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Market

From lab to plate: ‘Cultured meat’ finally hits the menu

Lab-grown meat isn’t science fiction anymore. Last month, a restaurant in downtown Singapore called 1880 became the first in the world to serve what’s known as “cultured meat” — meat that’s artificially grown from animal cells, rather than harvested from a real-life animal.At the debut, the restaurant served cultured chicken from the brand GOOD Meat, affiliated with Eat Just, a sustainable food startup based in the U.S. The event followed the regulatory approval of the product by Singapore, which became the first country to give the OK to sell cultured meat in November.

Source: From lab to plate: ‘Cultured meat’ finally hits the menu

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Compagnies and key players

World’s First Approval of Cultivated Meat Sales

Eat Just, Inc., which last month also revealed plans to jointly open their largest plant protein isolate production facility in Singapore, appears to be the first company to have secured such cultivated meat approval. According to SFA, Eat Just’s cultivated chicken was recently allowed to be sold in Singapore as an ingredient in the company’s chicken bites. Other products reportedly in the pipeline include Shiok Meats’ cultivated shrimp and Ants Innovate’s cultivated meat.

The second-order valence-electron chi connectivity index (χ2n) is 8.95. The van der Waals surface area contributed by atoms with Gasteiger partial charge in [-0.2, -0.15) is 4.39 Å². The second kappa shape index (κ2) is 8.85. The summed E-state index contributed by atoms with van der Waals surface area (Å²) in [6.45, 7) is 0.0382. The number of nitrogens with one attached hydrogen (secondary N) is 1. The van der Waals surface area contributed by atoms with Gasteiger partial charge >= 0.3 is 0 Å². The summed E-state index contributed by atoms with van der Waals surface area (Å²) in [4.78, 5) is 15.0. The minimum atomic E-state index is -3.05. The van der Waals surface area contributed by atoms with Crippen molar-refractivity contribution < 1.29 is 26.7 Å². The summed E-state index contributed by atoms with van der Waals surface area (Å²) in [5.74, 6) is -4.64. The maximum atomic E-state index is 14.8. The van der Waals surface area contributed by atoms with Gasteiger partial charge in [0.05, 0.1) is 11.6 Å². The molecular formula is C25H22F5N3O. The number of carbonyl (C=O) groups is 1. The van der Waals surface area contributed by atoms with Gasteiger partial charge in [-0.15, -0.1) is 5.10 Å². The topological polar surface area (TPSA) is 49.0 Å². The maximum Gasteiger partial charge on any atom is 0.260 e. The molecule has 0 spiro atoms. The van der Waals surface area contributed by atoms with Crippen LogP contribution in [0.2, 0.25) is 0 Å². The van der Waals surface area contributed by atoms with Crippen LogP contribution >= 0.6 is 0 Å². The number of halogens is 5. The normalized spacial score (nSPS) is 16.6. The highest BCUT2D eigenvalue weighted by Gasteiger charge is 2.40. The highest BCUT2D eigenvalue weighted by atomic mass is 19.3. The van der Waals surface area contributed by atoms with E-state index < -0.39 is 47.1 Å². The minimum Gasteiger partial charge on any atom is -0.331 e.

Source: BREAKING: World’s First Approval of Cultivated Meat Sales | The Good Food Institute Asia-Pacific- Imagine a Better Way to Meat.

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Other alternatives to meat

Singapore FoodTech Raises US$3.2M Seed To Scale Lab-Grown Breast Milk

TurtleTree Labs, the makers of slaughter-free lab-grown milk, has just secured fresh capital in a seed funding round totalling US$ 3.2 million. Along with Green Monday Ventures, participating investors include San Francisco’s KBW Ventures, CPT Capital, Sydney-based alternative investment management firm Artesian and impact investor New Luna Ventures.

Source: Singapore FoodTech Raises US$3.2M Seed To Scale Lab-Grown Breast Milk, Green Monday Backs Startup

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Market

Future food: Growing meat in lab to help meet supply needs, Singapore News & Top Stories

Rearing livestock such as cows, sheep and chickens is no longer sustainable in the face of climate change.Animal agriculture emits large amounts of greenhouse gases. If the earth heats up by 2 deg C, 13 per cent of the ecosystem hosting plants and animals will be lost.Meanwhile, Singapore’s population is increasing and its nutritional needs comprise 25 per cent protein. High-tech and high-intensity farming will produce the food of the future.To guard against food supply vulnerabilities and ensure that the country meets its meat needs, researchers are starting to grow them – from cells in the lab.

Source: Future food: Growing meat in lab to help meet supply needs, Singapore News & Top Stories – The Straits Times